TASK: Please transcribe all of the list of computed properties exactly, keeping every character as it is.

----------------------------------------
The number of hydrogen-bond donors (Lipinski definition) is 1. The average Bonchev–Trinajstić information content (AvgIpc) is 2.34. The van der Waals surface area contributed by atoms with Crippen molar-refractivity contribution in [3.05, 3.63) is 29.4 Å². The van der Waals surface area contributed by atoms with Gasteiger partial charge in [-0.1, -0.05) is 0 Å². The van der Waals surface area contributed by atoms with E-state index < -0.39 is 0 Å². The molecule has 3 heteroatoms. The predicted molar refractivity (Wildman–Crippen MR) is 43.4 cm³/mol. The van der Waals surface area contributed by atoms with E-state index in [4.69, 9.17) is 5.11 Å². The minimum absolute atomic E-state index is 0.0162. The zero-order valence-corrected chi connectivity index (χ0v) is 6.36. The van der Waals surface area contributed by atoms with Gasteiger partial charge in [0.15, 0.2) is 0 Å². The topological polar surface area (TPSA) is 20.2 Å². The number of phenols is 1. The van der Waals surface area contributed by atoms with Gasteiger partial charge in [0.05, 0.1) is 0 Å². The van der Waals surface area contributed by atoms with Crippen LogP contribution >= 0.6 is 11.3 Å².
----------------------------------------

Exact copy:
The number of hydrogen-bond donors (Lipinski definition) is 1. The average Bonchev–Trinajstić information content (AvgIpc) is 2.34. The van der Waals surface area contributed by atoms with Crippen molar-refractivity contribution in [3.05, 3.63) is 29.4 Å². The van der Waals surface area contributed by atoms with Gasteiger partial charge in [-0.1, -0.05) is 0 Å². The van der Waals surface area contributed by atoms with E-state index < -0.39 is 0 Å². The molecule has 3 heteroatoms. The predicted molar refractivity (Wildman–Crippen MR) is 43.4 cm³/mol. The van der Waals surface area contributed by atoms with E-state index in [4.69, 9.17) is 5.11 Å². The minimum absolute atomic E-state index is 0.0162. The zero-order valence-corrected chi connectivity index (χ0v) is 6.36. The van der Waals surface area contributed by atoms with Gasteiger partial charge in [0.15, 0.2) is 0 Å². The topological polar surface area (TPSA) is 20.2 Å². The number of phenols is 1. The van der Waals surface area contributed by atoms with Gasteiger partial charge in [0.05, 0.1) is 0 Å². The van der Waals surface area contributed by atoms with Crippen LogP contribution >= 0.6 is 11.3 Å².